I texted my friend John Ellington in Pennsylvania, the man behind the International Fans’ Day in February 2020, just to hear which SAFCSA event around Washington DC I could attend. There may be a gathering in a pub in Baltimore, with details to be confirmed.
Plan C, and a last-resort arrangement, will be to request a live feed of the Sky Sports coverage on Microsoft Teams or WhatsApp, from my old next door neighbour, Steve Hudson from Boldon.
The 2019 playoff final, was a real let-down, but this time, there is a real sense of momentum and positivity. We have not lost away from home since February, and there is a winning mixture of a resolute defence and potent attacking talent in this side.
I believe that Alex Neil will lead us to victory, despite what Wycombe will inevitably throw at us.
Kelvin Beattie says…
During the run to the 1973 FA Cup final, I went to every tie (including a midweek game away at Reading) but could not get a ticket for the final. Even back then, there were difficulties with ‘fair’ ticket allocations, and as a teenager, it seemed inconceivable to me that the final could go ahead without my presence!
Fast forward forty nine years- and seven Wembley visits later- and I am still awaiting a follow-up victory to 1973. Is it asking too much? Should I be satisfied at merely getting the opportunity to attend, and how important is it to win?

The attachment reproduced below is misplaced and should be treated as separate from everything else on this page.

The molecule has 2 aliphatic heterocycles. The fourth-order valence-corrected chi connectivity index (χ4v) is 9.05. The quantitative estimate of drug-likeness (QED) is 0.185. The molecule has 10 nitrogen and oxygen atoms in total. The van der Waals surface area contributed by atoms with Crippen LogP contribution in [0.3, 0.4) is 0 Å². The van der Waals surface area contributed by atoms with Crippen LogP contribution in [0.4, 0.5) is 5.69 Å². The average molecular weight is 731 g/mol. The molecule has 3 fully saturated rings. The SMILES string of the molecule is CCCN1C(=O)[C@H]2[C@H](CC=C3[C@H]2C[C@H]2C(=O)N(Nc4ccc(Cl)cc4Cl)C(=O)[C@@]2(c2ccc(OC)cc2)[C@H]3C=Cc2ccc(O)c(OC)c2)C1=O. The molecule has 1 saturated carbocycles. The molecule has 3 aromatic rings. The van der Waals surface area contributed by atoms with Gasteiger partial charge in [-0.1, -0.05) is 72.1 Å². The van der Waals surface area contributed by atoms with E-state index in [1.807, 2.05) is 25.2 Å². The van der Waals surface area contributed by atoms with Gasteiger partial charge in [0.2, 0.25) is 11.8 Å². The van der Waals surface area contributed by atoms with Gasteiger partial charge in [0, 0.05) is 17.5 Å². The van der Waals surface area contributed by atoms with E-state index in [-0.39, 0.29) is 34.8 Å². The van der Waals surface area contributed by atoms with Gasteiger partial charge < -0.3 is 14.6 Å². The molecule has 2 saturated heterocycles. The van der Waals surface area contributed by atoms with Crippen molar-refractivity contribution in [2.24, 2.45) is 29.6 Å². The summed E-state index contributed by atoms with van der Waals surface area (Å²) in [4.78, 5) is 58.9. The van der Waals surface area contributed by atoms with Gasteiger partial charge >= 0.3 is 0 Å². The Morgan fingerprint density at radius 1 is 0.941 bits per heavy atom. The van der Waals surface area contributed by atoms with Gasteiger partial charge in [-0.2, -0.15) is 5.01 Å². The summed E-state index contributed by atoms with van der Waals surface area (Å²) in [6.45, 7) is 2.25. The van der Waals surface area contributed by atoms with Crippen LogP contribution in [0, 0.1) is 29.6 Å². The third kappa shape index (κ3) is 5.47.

I might add that some of those defeated homecomings contain moments of great humour and pride, as losing often brings out the best in us!
In reality, whatever my experiences, I am no different to the vast majority of Sunderland fans who will travel to the capital feeling no more or no less entitled to a victory than our Wycombe counterparts.
Of course, we have already ended our Wembley hoodoo with Lynden Gooch’s goal and the subsequent victory in the Papa John’s Trophy. I also have experienced a winning trip to Wembley, having joined my Morpeth-connected, Sunderland-supporting mates to follow the ‘Peth to victory in the 2016 FA Vase final against Hereford.
Without the slightest hint of embarrassment, I am recreating the same travel and hotel arrangements, as well as meeting up with companions for the weekend.
This means that ‘wor youngen’ and I will travel to London by train on Friday lunchtime, before returning on Sunday. We will stay at our regular hotel in the Kings Cross area and will hopefully enjoy beers, banter and tales of the ‘glory years’ with my Morpeth-connected Sunderland friends.
Social media and mobile phones have certainly made this kind of escapade easier to plan. The short turnaround from the semi-final has created an unholy scramble for the fans, but once I got my hands on a pair of tickets, the rest of the arrangements fell into place reasonably smoothly- so much so, in fact, that I can’t help feeling I have forgotten something!
With match tickets, travel and billet sorted, the game cannot come soon enough. I actually have a reasonable gut feeling about the this match, having travelled more in hope than confidence for at least four of my previous seven trips.
Whatever the result, I am sure that we will embrace the occasion, as well as getting right behind our team. If we are victorious, and you are on the lunchtime train back to Newcastle next Sunday, do not be too upset if I don’t speak to you. It will only be because I am quietly reflecting on our victory.
Enjoy your weekend, get to Wembley and roar the Lads on, ‘til the end.